low testosterone levels

  1. The hidden risks of fatherhood

    You make a lot of sacrifices when you become a parent -- but this is one I'm sure most men never see coming...

    It's the loss of their manhood.

    No, I'm not just talking about the fact that one-time tough guys will coo at a baby, or decorate a nursery in pink.

    I'm talking about real research that reveals a sharp dip in testosterone levels from the moment they hear the words, "It's a boy!"

    Fatherhood can literally cause testosterone levels to plummet by as much as half the moment a child is born. And while it recovers after that (a little bit, anyway), they never quite get their pre-parental mojo back.

    Researchers measured testosterone levels by taking saliva samples from 600 childless men in the Philippines, then repeated those tests for five years. The men who had kids during that time saw their levels plunge by 50 percent in the first month of fatherhood.

    Those who were most involved in physically caring for their child had the biggest drops. (If you ever needed an excuse to skip diaper-change, this is it!)

    Testosterone levels eventually recovered when the children reached toddlerhood — but not completely. Men with kids had 34 percent less testosterone by the end of the study, while men without had drops of just 14 percent (we all lose a little as we age).

    But you don't have to tolerate low testosterone levels, whether you're a dad or not. There are simple steps you can take right now to keep your hormone levels exactly where they need to be.

    First, be sure to get your rest. Testosterone levels can fall by 15 percent after just one week of sleepless nights, according to a recent study.

    Next, lose some weight: Studies have found that overweight and obese men have lower levels of the hormone -- and that those levels rise when the weight comes off.

    Finally, find a safe way to get off the drugs you don't need (and that's nearly all of them). Many come with side effects that are downright emasculating. One recent study found that men who take statins, for example, have double the risk of low testosterone.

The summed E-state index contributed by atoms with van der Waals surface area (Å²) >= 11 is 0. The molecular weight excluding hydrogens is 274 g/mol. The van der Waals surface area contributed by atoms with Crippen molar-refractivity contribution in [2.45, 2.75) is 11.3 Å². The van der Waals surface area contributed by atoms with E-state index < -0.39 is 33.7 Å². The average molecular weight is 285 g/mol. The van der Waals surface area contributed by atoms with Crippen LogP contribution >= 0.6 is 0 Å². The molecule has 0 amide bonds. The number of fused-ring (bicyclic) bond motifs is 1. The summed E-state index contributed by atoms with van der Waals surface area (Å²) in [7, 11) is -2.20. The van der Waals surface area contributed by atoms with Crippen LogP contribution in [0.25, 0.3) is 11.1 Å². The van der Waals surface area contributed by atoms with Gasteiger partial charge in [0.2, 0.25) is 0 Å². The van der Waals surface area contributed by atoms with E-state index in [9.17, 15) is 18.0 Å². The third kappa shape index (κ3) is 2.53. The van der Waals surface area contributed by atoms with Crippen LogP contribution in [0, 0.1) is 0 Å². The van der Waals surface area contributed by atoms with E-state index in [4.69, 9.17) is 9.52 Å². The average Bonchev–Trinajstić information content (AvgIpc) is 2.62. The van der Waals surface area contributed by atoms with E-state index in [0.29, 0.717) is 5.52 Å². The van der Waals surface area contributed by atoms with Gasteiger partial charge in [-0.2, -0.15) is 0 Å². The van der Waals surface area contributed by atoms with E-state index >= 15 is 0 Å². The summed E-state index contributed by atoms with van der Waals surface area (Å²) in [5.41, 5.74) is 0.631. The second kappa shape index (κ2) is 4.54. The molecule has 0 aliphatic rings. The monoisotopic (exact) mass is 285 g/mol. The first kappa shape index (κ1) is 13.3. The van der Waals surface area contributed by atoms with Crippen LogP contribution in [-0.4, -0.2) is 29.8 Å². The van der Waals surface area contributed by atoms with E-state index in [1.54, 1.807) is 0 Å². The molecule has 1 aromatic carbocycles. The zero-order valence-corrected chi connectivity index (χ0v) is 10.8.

If none of these apply to you, and you're suffering from low testosterone, here's one for you: Emerging research has found that an extract of the spice fenugreek can actually cause free testosterone levels to surge by as much as 96 percent. Read more about it here.

    That's enough to turn you into the manliest dad -- or even granddad -- around.

  2. Statins linked to low testosterone

    Looks like those statin drugs lower a lot more than just cholesterol levels--a new study finds that men who take these meds face shrinking testosterone levels, too.

    Ouch!

    Italian researchers made the alarming discovery when they looked at data on nearly 3,500 men with sexual dysfunction who visited a clinic at the University of Florence between 2002 and 2009.

    When they looked at the records and separated the men on statins from the rest, they found that the men taking the drugs had double the risk of low testosterone, according to the study published in the Journal of Sexual Medicine.

    That's a real kick in the manhood... but the journal's editor, Dr. Irwin Goldstein, isn't surprised. He told HealthDay News that he sees patients several times a week who say they've had sex problems after starting on statins.

    The authors of the study say the drugs appear to block the pituitary gland from signaling the testicles that they need to make more testosterone. So they stop... and you pay the price.

    And if those low testosterone levels keep you from performing in the bedroom, then your spouse is feeling the statin side effects, too.

    Now that they're trying to give these meds to millions of new patients who have perfectly normal cholesterol levels, it's possible that we're going to see a new wave of lonely nights in bedrooms across the nation.

    Even without testosterone problems, these meds are bad news. Statins have been linked to debilitating muscle pain, kidney damage and even kidney failure. Yet tens of millions of Americans take them every single day, and are expected to keep taking them until the day they die, despite the fact that there are easier, safer ways to keep your cholesterol levels under control.

    The first and best approach is something I've written to you about before: Keep your weight in check and get some steady exercise. Not only will these lifestyle changes help lower your cholesterol levels, but they will also keep you healthier overall and can even improve your sex life rather than harm it.

    And that's true whether you have a cholesterol problem or not.

    For a little more help, be sure you're getting enough omega-3 fatty acids. You might also want to talk to your doctor about phytosterols and red yeast rice, two natural (and far safer) alternatives to statins.

    You don't have to kill your sex life just to lower your cholesterol levels.

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